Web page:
Welcome to our Wellbeing during COVID-19 resources blog. Each of our blogs links directly to one of our 6 rules for keeping calm during the COVID crisis.
The joy some of us have experienced being away from our usual work environments has brought into sharp focus how well we can do our jobs when environmental stressors are removed.
For those of us who have not been able to go to work, the thought of returning to our places of work may be causing anxiety.
We know our work environments will have to adapt to allow for social distancing, but we are unclear on how this will impact the way we work.
Companies will be more aware than ever that our lives no longer run on typically similar schedules. Staggering start and end times will undoubtedly become commonplace to account for social distancing on transport networks and staggered school programmes for working parents.
Long before Lockdown, it was evident that the traditional work models were outdated and causing high amounts of stress and burn out. This article explores in more depth, the fallacy of the ‘ideal worker’ and how the lockdown offers a real opportunity...
I'm sure we're all guilty of once having uttered the phrase 'practice makes perfect'. But what does perfect look like, and why do we often view it as a goal to strive for?
In metric driven models such as sales, perfect could be regarded as the most purchased product in a line. But, does that make the product perfect? It may just mean it's cheaper, more available or has smarter packaging design.
Car rental firm Avis ran a hugely successful advertising campaign where the toted the line; "We're number 2, so we try harder."
Having a goal to pursue is an invaluable motivator, provided you have a healthy understanding of goal achievement.
A goal of; I will run 5km in under 30 minutes is a great example of a healthy goal.
Whereas a goal of; I will be the best 5km runner in my age category in the county is pretty unhealthy in many ways.
Your idea of best here, means fastest. However, comparison to others, poor form, an injury or poor support materials could derail you and damage...
Working from home has many plus points - proximity to the fridge and kettle. As well as negative points - proximity to the fridge and kettle.
Jokes aside, we've all had to adjust to make the new normal 'workable'. We're establishing some routines and habits that have enabled us to work in smarter ways.
I've seen a friend relax her child's school hours to happen in the evening time, which better suits her work from home schedule and her daughter's natural energy peak. We've never been able to enjoy this kind of freedom before, but it takes some mental adjusting to overcome old ways of thinking to make it happen.
Finding how to separate work life from home life when it all exists in the same space is something that requires conscious action.
This article describes how we were already skirting a fine line when it comes to personal and professional life separation before the COVID crisis. With the huge upsurge in home working, it's a more important time than ever to...
The most overused lie we hear and tell in our everyday lives. It's often said as a reflex response to the question "How are you?".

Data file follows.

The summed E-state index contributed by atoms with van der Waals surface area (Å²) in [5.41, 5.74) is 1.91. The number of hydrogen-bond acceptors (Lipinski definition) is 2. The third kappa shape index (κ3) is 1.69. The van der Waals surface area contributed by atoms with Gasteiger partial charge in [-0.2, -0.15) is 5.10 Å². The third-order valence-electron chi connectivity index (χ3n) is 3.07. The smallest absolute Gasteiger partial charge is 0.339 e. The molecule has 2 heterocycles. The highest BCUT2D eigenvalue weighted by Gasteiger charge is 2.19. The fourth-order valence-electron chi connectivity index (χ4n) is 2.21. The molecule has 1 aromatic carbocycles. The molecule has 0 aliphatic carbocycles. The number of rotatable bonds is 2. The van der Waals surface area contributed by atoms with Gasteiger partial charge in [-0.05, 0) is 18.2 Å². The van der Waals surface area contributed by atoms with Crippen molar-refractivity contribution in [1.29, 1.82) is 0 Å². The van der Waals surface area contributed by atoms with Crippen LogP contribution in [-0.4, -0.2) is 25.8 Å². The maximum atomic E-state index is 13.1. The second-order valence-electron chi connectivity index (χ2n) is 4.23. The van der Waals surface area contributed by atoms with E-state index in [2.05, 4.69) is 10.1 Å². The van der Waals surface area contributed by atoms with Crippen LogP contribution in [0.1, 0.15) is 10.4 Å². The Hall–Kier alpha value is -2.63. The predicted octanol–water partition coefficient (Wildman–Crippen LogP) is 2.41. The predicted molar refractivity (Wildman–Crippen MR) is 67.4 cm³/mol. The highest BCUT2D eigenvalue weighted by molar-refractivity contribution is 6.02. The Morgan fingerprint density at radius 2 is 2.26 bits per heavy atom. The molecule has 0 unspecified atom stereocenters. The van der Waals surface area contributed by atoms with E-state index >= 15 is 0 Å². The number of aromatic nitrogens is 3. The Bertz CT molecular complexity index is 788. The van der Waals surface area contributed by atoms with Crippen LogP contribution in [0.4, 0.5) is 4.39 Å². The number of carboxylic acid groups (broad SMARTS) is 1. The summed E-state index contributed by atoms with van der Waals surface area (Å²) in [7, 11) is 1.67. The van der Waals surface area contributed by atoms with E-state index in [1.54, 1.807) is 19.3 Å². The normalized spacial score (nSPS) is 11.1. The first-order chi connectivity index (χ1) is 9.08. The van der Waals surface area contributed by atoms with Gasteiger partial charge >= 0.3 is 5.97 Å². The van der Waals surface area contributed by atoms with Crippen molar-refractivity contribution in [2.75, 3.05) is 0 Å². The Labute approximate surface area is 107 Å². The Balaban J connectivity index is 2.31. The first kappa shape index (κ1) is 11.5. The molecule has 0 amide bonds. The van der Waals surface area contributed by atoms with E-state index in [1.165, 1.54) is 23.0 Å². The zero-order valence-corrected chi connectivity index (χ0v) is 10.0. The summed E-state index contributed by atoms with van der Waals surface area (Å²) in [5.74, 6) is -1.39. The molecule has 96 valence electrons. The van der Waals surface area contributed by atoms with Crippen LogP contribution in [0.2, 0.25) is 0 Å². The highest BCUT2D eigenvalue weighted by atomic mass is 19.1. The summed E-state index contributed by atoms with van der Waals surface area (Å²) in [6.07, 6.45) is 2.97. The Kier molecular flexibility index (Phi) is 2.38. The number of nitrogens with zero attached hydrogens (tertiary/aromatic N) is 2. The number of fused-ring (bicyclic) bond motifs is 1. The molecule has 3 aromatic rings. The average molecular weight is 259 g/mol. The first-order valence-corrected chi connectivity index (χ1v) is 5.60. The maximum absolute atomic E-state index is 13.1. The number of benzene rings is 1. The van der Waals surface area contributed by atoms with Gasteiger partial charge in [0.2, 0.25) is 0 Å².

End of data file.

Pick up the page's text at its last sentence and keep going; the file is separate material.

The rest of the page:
With many of us conducting team chats over video digital platforms such as Zoom it's even harder to gauge how your team really are doing?
If you're still operating in a work environment you're likely to be faring no better. The changes and added stress in workplaces, now means finding an adequate way and time to check in with your team that needs better thought and planning.
So how do you connect with your team in a meaningful way to ensure they feel heard, supported and motivated?
Rachel has put together a great resources page including a short video, to help you plan better ways to connect with your team during the COVID crisis.
It's very easy to constantly reflex to your phone at the moment. Whether for news updates, checking in on friends and families or (as we're all guilty of) mindlessly scrolling social media.
The immediacy and absorption these apps within our devices provide, makes it very easy to spend far more time on them than we realise. Often the content they offer is far from enlightening or enriching to your everyday life to warrant the time spent on them.
The old adage 'bad news sells', is fuelling an echo-chamber of anxiety inducing stories and self-certified 'experts' to wade in with their tuppence worth.
So how can you break the cycle of circling back to your phone and its persistent notification alerts? This week's You Are Not A Frog podcast with Rachel and Tiny Habits coach, Dr Katherine Hickman offers some great advice to help you better manage your media hits.
Beating Burnout sounds like a game. And maybe adopting a sense of play isn't a bad strategy to adopt.
The book Play Anything by Ian Bogost, teaches us a lot about overcoming our daily anxieties and turning everyday mundanity into a world of playful possibilities.
The problem at the moment, is finding the time to try something like reading can seem challenging.
Yet another task that we 'should' be doing, but when? It seems that in this uncertain time, many of us are busier than ever - whether we're working on the frontline or contained within our homes.
Too much or too little rigour in our schedules can easily lead to a feeling of burnout. Which is why it's so important to plan in 5 minute breaks for yourself.
If you're next question is, 'yes, but what do I do in those 5 minutes to feel satisfied that I've had a mental break?'; then we have a series of suggestions at our Plan Your 5 Minute Break page.
Planning your breaks and sticking to them is...